Doctor Who Falsified Drug Tests Sentenced


The president of a Whittier Research Company was sentenced to 15 months in federal prison Tuesday for falsifying results of human drug tests submitted to the Food and Drug Administration.

Dr. Robert A. Fiddes, 53, of Palos Verdes, pleaded guilty to a charge of making false statements to the FDA about drugs being considered for approval.

For the record:

12:00 AM, Sep. 24, 1998 For the Record
Los Angeles Times Thursday September 24, 1998 Home Edition Metro Part B Page 3 Metro Desk 2 inches; 62 words Type of Material: Correction
Drug research firm--An article on Sept. 16 reported that the owner of a Whittier drug research company, operating as the Southern California Research Institute, was sentenced to 15 months in federal prison for falsifying test data submitted to the Food and Drug Administration. The Whittier firm is not connected in any way with the Los Angeles-based Southern California Research Institute, a nonprofit scientific research organization.

Two employees at Fiddes’ Southern California Research Institute are scheduled to be sentenced on similar charges today by U.S. District Judge Robert M. Takasugi.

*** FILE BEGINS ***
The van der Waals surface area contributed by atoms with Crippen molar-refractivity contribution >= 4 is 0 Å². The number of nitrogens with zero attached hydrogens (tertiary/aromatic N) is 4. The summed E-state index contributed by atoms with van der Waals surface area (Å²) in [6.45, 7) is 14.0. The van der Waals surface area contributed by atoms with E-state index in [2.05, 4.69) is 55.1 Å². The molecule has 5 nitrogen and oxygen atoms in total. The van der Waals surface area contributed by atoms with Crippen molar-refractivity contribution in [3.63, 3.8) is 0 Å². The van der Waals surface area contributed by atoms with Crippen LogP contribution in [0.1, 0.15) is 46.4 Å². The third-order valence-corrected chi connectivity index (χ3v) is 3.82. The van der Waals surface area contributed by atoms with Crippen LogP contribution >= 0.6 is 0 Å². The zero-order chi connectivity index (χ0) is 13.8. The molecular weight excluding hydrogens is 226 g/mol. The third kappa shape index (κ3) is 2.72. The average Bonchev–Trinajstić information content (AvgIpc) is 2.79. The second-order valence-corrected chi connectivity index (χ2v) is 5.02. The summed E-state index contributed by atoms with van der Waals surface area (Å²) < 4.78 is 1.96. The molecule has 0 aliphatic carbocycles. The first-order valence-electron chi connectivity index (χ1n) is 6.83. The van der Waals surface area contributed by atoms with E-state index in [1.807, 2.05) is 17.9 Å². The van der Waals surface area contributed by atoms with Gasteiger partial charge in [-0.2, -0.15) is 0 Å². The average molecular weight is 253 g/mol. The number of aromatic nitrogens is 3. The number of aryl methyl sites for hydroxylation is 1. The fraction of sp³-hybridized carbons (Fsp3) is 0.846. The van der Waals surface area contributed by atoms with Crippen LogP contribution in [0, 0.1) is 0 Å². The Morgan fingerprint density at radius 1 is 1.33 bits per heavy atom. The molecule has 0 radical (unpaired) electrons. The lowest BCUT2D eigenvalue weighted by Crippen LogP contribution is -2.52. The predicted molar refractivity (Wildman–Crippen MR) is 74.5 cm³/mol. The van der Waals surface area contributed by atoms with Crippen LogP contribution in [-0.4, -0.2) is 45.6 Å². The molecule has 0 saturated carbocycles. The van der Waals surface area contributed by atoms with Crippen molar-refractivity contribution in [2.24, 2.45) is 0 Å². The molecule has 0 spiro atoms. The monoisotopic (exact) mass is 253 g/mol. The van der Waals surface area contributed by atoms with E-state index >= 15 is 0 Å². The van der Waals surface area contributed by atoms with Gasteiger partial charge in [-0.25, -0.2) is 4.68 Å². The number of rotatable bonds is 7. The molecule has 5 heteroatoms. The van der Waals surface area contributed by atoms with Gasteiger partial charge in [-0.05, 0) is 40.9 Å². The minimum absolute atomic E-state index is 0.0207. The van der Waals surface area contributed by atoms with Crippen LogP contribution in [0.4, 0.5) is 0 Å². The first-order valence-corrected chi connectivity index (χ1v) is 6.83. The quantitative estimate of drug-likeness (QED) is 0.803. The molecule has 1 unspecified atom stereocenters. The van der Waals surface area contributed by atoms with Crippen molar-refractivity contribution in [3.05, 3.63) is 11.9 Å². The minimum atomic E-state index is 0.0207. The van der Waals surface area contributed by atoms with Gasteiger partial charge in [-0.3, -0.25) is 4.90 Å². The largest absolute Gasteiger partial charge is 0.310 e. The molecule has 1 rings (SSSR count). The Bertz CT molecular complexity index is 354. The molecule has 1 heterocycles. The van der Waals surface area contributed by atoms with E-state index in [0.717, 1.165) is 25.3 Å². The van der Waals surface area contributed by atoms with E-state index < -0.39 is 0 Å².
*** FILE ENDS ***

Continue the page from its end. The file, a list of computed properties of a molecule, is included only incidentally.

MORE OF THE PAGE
Federal prosecutors said they were uncertain whether any drugs tested by Fiddes were ever approved by the FDA. A letter written by an FDA official in Washington gave no indication that any improperly tested drugs had made their way into the market.


Dr. Hsien Ju, medical officer at the FDA’s Center for Drug Evaluation and Research, said the agency was forced to reevaluate scores of test results prepared by Fiddes and his staff.

Fiddes, the owner and principal researcher at Southern California Research Institute, was involved in 91 studies that were either submitted or in the process of being submitted to the FDA in support of new drug approvals.

Conducted on behalf of pharmaceutical firms, the studies tested human reactions to drugs intended for treatment of numerous conditions, including hypertension, diabetes, asthma and vaginitis.

In a study of a drug designed to combat yeast infections, Fiddes was accused of creating documents indicating that the test had been run on 25 patients. The government said only one subject was used.

Fiddes and employees Laverne Carpentier, 51, of Walnut Creek, and Delfina Hernandez, 35, of Whittier, carried out similar falsifications in studies on a birth control product and an asthma drug.

Prosecutors said it is a standard practice for pharmaceutical companies to hire several research companies to perform the same tests on a drug, minimizing the chance of false results.